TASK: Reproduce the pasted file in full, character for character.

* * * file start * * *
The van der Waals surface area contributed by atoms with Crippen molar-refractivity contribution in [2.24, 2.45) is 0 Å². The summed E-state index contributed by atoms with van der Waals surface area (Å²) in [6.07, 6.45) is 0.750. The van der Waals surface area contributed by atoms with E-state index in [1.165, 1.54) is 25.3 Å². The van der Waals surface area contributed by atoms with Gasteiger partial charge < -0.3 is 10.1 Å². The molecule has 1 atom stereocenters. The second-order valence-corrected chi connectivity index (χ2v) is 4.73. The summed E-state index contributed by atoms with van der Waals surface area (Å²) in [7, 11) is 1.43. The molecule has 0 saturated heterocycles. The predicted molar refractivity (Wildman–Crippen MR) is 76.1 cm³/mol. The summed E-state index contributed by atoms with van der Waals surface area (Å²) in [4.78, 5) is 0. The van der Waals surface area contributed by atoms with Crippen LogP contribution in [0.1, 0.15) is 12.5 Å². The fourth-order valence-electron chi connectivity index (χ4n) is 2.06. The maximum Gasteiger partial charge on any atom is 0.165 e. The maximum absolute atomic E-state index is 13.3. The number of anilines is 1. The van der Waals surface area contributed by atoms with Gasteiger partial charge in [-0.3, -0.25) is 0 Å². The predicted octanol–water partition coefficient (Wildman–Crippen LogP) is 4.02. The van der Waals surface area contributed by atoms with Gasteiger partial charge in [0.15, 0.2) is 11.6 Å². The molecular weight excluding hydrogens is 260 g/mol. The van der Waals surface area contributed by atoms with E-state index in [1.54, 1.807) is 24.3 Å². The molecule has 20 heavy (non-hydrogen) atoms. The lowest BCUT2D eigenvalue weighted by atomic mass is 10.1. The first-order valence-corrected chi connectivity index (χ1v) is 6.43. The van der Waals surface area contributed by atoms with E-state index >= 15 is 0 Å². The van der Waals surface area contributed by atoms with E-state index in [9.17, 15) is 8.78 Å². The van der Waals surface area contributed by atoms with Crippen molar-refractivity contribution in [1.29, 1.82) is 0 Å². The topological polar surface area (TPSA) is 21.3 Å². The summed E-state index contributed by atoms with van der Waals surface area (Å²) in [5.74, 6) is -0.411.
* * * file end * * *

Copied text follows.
The van der Waals surface area contributed by atoms with Crippen molar-refractivity contribution in [2.24, 2.45) is 0 Å². The summed E-state index contributed by atoms with van der Waals surface area (Å²) in [6.07, 6.45) is 0.750. The van der Waals surface area contributed by atoms with E-state index in [1.165, 1.54) is 25.3 Å². The van der Waals surface area contributed by atoms with Gasteiger partial charge < -0.3 is 10.1 Å². The molecule has 1 atom stereocenters. The second-order valence-corrected chi connectivity index (χ2v) is 4.73. The summed E-state index contributed by atoms with van der Waals surface area (Å²) in [7, 11) is 1.43. The molecule has 0 saturated heterocycles. The predicted molar refractivity (Wildman–Crippen MR) is 76.1 cm³/mol. The summed E-state index contributed by atoms with van der Waals surface area (Å²) in [4.78, 5) is 0. The van der Waals surface area contributed by atoms with Crippen LogP contribution in [0.1, 0.15) is 12.5 Å². The fourth-order valence-electron chi connectivity index (χ4n) is 2.06. The maximum Gasteiger partial charge on any atom is 0.165 e. The maximum absolute atomic E-state index is 13.3. The number of anilines is 1. The van der Waals surface area contributed by atoms with Gasteiger partial charge in [-0.3, -0.25) is 0 Å². The predicted octanol–water partition coefficient (Wildman–Crippen LogP) is 4.02. The van der Waals surface area contributed by atoms with Gasteiger partial charge in [0.15, 0.2) is 11.6 Å². The molecular weight excluding hydrogens is 260 g/mol. The van der Waals surface area contributed by atoms with E-state index in [1.54, 1.807) is 24.3 Å². The molecule has 20 heavy (non-hydrogen) atoms. The lowest BCUT2D eigenvalue weighted by atomic mass is 10.1. The first-order valence-corrected chi connectivity index (χ1v) is 6.43. The van der Waals surface area contributed by atoms with E-state index >= 15 is 0 Å². The van der Waals surface area contributed by atoms with E-state index in [9.17, 15) is 8.78 Å². The van der Waals surface area contributed by atoms with Crippen molar-refractivity contribution in [1.29, 1.82) is 0 Å². The topological polar surface area (TPSA) is 21.3 Å². The summed E-state index contributed by atoms with van der Waals surface area (Å²) in [5.74, 6) is -0.411.